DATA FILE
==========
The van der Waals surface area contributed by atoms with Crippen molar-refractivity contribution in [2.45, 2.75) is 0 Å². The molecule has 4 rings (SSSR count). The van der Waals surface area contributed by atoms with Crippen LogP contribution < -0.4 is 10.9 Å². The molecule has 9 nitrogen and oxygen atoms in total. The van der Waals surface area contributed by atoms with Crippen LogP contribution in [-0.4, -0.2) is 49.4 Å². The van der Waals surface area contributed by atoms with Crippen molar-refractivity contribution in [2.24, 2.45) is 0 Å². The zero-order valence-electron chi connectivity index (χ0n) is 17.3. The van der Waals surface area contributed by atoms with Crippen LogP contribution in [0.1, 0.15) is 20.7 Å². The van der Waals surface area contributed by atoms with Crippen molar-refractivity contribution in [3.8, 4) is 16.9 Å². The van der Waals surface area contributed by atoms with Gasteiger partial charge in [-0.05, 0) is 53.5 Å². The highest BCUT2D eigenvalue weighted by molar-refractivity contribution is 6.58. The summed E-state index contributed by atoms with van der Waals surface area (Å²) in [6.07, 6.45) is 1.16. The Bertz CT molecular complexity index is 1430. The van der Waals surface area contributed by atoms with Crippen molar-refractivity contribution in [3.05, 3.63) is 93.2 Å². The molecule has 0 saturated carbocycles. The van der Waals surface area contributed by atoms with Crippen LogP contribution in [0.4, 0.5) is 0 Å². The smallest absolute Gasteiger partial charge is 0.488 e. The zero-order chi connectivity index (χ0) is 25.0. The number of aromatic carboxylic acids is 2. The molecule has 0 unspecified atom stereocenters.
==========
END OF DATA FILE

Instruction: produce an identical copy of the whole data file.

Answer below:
The van der Waals surface area contributed by atoms with Crippen molar-refractivity contribution in [2.45, 2.75) is 0 Å². The molecule has 4 rings (SSSR count). The van der Waals surface area contributed by atoms with Crippen LogP contribution < -0.4 is 10.9 Å². The molecule has 9 nitrogen and oxygen atoms in total. The van der Waals surface area contributed by atoms with Crippen LogP contribution in [-0.4, -0.2) is 49.4 Å². The van der Waals surface area contributed by atoms with Crippen molar-refractivity contribution in [2.24, 2.45) is 0 Å². The zero-order valence-electron chi connectivity index (χ0n) is 17.3. The van der Waals surface area contributed by atoms with Crippen LogP contribution in [0.1, 0.15) is 20.7 Å². The van der Waals surface area contributed by atoms with Crippen molar-refractivity contribution in [3.8, 4) is 16.9 Å². The van der Waals surface area contributed by atoms with Gasteiger partial charge in [-0.05, 0) is 53.5 Å². The highest BCUT2D eigenvalue weighted by molar-refractivity contribution is 6.58. The summed E-state index contributed by atoms with van der Waals surface area (Å²) in [6.07, 6.45) is 1.16. The Bertz CT molecular complexity index is 1430. The van der Waals surface area contributed by atoms with Crippen molar-refractivity contribution in [3.05, 3.63) is 93.2 Å². The molecule has 0 saturated carbocycles. The van der Waals surface area contributed by atoms with Crippen LogP contribution in [0.4, 0.5) is 0 Å². The smallest absolute Gasteiger partial charge is 0.488 e. The zero-order chi connectivity index (χ0) is 25.0. The number of aromatic carboxylic acids is 2. The molecule has 0 unspecified atom stereocenters.